Qnexa: Qnexa Weight-loss Drug
February 24, 2012 by staff
Qnexa: Qnexa Weight-loss Drug, Drugmakers have been trying to battle obesity for as long as Americans have been packing on the pounds. But they’ve lost as many battles as those trying to lose weight.
For nearly a century, scientists have struggled to make a diet pill that helps people lose weight without side effects that range from embarrassing digestive issues to dangerous heart problems.
This week, federal health advisers endorsed the weight loss pill Qnexa, even though the FDA previously rejected it over concerns that it can cause heart palpitations and birth defects if taken by pregnant women.
The vote raises hopes that the U.S. could approve its first anti-obesity drug in more than a decade. It also highlights how challenging it is to create a pill that fights fat in a variety of people without negative side effects.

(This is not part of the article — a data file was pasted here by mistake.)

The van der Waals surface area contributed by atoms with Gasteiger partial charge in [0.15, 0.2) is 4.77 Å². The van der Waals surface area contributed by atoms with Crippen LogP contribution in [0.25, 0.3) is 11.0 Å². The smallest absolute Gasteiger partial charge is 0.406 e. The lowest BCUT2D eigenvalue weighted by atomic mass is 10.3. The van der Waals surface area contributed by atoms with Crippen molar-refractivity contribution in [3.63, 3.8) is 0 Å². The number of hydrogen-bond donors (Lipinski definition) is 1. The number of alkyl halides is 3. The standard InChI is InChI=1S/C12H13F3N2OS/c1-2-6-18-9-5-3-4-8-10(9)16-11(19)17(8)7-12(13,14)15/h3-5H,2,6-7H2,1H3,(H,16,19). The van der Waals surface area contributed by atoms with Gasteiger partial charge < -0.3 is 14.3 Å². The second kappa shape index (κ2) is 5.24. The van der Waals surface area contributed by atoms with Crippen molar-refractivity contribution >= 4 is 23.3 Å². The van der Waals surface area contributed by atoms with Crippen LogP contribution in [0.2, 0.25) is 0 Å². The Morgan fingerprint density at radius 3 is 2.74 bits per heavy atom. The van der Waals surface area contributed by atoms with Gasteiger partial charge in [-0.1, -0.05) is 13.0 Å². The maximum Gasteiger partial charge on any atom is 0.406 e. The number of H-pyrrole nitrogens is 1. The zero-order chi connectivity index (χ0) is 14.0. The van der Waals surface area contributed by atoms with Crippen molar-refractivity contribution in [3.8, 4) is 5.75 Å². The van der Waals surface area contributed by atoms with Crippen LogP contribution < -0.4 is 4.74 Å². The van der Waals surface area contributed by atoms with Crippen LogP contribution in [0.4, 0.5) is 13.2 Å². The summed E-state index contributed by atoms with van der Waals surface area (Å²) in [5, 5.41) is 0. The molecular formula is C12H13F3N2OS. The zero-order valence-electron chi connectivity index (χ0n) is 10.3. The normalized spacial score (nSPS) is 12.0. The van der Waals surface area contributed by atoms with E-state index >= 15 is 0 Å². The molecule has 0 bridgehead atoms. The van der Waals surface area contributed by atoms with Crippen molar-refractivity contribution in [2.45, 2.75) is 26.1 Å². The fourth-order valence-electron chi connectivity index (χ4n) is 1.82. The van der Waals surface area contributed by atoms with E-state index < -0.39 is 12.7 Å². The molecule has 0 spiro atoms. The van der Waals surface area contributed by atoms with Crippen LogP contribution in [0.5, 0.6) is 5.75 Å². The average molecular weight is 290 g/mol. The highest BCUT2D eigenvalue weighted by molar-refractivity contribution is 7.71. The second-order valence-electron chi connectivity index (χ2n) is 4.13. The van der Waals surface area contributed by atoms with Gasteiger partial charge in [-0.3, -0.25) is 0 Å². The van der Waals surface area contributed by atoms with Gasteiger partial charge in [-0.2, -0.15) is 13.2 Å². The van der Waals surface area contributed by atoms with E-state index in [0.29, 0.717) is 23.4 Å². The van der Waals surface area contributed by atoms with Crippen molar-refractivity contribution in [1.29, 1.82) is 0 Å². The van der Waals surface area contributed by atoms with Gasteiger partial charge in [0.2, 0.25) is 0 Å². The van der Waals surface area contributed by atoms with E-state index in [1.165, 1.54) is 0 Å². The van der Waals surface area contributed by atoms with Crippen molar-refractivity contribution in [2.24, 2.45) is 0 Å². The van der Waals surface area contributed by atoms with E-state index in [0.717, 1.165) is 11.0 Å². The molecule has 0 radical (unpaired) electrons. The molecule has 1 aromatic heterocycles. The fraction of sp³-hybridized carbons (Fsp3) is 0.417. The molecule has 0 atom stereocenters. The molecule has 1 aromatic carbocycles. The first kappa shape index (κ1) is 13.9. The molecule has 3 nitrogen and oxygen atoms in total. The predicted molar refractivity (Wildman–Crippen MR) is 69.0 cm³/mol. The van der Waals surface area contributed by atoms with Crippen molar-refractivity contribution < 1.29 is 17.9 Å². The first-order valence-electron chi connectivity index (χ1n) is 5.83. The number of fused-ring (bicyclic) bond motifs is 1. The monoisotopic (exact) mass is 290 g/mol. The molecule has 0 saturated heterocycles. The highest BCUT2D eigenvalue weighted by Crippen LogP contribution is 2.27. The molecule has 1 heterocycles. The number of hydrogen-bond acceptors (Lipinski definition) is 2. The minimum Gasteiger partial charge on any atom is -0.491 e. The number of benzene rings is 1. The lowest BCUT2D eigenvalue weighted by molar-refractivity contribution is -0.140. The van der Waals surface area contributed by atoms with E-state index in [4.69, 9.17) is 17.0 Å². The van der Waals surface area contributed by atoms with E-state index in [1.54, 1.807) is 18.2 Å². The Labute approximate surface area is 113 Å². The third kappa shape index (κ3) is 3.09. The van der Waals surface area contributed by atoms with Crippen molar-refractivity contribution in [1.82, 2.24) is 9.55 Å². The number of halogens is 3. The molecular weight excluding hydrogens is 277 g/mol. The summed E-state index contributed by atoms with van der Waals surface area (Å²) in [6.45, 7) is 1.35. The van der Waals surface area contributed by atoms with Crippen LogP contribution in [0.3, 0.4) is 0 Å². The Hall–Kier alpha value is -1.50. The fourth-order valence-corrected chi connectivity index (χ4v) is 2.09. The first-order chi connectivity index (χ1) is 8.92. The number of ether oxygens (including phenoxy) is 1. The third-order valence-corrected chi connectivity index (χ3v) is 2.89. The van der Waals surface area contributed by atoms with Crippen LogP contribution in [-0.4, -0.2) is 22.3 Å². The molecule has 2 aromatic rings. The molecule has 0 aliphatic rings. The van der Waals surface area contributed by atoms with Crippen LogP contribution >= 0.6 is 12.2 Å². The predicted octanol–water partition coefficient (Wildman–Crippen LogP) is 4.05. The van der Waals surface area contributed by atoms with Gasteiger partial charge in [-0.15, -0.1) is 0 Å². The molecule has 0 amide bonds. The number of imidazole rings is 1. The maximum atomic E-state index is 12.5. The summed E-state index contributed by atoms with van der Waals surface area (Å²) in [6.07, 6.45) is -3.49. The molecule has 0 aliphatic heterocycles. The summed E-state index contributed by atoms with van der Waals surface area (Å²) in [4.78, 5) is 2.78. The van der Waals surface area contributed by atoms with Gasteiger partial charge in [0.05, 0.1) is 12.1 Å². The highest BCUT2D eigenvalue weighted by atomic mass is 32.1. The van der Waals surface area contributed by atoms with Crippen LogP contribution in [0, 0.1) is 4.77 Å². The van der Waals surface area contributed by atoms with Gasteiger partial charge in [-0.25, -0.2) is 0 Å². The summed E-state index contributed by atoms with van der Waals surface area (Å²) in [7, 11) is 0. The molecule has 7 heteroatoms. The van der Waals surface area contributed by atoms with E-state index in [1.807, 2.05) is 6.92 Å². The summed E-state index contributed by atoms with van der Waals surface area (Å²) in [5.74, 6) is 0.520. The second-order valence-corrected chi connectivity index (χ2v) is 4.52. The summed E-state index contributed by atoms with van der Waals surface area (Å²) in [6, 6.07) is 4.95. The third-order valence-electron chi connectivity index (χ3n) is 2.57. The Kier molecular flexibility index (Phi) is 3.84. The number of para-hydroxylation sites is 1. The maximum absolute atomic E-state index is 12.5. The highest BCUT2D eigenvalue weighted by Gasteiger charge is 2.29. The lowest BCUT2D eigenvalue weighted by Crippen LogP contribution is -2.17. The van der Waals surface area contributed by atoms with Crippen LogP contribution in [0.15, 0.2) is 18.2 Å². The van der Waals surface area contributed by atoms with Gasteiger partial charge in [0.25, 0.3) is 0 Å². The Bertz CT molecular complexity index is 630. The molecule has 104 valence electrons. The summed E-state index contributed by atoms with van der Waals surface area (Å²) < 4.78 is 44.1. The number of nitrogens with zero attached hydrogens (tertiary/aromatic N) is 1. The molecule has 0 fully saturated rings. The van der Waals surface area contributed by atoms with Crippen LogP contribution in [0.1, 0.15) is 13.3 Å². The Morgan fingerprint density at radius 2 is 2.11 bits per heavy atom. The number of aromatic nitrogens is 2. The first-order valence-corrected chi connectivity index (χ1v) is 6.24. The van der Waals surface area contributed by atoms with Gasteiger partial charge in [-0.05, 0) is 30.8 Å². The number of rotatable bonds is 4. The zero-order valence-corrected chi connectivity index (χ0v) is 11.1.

“Having a drug for obesity would be like telling me you had a drug for the fever,” Dr. Mitchell Roslin, chief of bariatric surgery at Northern Westchester Hospital in New York, said. “There can be millions of different reasons why someone is obese; it’s really a symptom of various underlying mechanisms.”
An effective and safe diet pill would be an easy sale in the U.S. The country has over 75 million obese adults – nearly 35 percent of the population. But the biggest problem in creating a weight-loss drug is that there’s no safe way to turn off one of the human body’s most fundamental orders.
For millions of years, humans have been programmed to consume calories and store them as energy – that is, fat. It’s this biological mechanism that makes it almost impossible to quickly lose weight by not eating. Cutting down on food instead sends stronger signals to the body to store more calories.
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